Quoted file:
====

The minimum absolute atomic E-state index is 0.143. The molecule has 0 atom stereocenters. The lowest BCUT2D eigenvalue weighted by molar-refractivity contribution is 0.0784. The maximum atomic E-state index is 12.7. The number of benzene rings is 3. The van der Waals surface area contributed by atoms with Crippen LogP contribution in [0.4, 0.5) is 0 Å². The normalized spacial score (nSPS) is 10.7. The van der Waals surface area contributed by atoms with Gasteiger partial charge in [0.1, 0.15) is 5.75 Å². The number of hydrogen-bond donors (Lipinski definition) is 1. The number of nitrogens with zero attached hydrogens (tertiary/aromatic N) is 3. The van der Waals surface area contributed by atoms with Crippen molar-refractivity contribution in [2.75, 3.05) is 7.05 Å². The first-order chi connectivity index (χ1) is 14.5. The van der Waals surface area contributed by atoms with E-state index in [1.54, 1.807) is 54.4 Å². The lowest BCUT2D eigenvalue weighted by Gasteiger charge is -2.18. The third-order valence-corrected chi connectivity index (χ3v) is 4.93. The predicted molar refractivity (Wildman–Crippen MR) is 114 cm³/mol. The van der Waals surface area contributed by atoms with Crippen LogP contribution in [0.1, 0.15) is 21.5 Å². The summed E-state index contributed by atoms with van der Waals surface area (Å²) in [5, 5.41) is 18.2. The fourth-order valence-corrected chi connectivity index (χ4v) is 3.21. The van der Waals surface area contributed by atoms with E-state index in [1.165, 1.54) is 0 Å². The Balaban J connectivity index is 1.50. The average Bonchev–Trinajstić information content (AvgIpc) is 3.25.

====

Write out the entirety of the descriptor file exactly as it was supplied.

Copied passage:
The minimum absolute atomic E-state index is 0.143. The molecule has 0 atom stereocenters. The lowest BCUT2D eigenvalue weighted by molar-refractivity contribution is 0.0784. The maximum atomic E-state index is 12.7. The number of benzene rings is 3. The van der Waals surface area contributed by atoms with Crippen LogP contribution in [0.4, 0.5) is 0 Å². The normalized spacial score (nSPS) is 10.7. The van der Waals surface area contributed by atoms with Gasteiger partial charge in [0.1, 0.15) is 5.75 Å². The number of hydrogen-bond donors (Lipinski definition) is 1. The number of nitrogens with zero attached hydrogens (tertiary/aromatic N) is 3. The van der Waals surface area contributed by atoms with Crippen molar-refractivity contribution in [2.75, 3.05) is 7.05 Å². The first-order chi connectivity index (χ1) is 14.5. The van der Waals surface area contributed by atoms with E-state index in [1.54, 1.807) is 54.4 Å². The lowest BCUT2D eigenvalue weighted by Gasteiger charge is -2.18. The third-order valence-corrected chi connectivity index (χ3v) is 4.93. The predicted molar refractivity (Wildman–Crippen MR) is 114 cm³/mol. The van der Waals surface area contributed by atoms with Crippen LogP contribution in [0.1, 0.15) is 21.5 Å². The summed E-state index contributed by atoms with van der Waals surface area (Å²) in [5, 5.41) is 18.2. The fourth-order valence-corrected chi connectivity index (χ4v) is 3.21. The van der Waals surface area contributed by atoms with E-state index in [1.165, 1.54) is 0 Å². The Balaban J connectivity index is 1.50. The average Bonchev–Trinajstić information content (AvgIpc) is 3.25.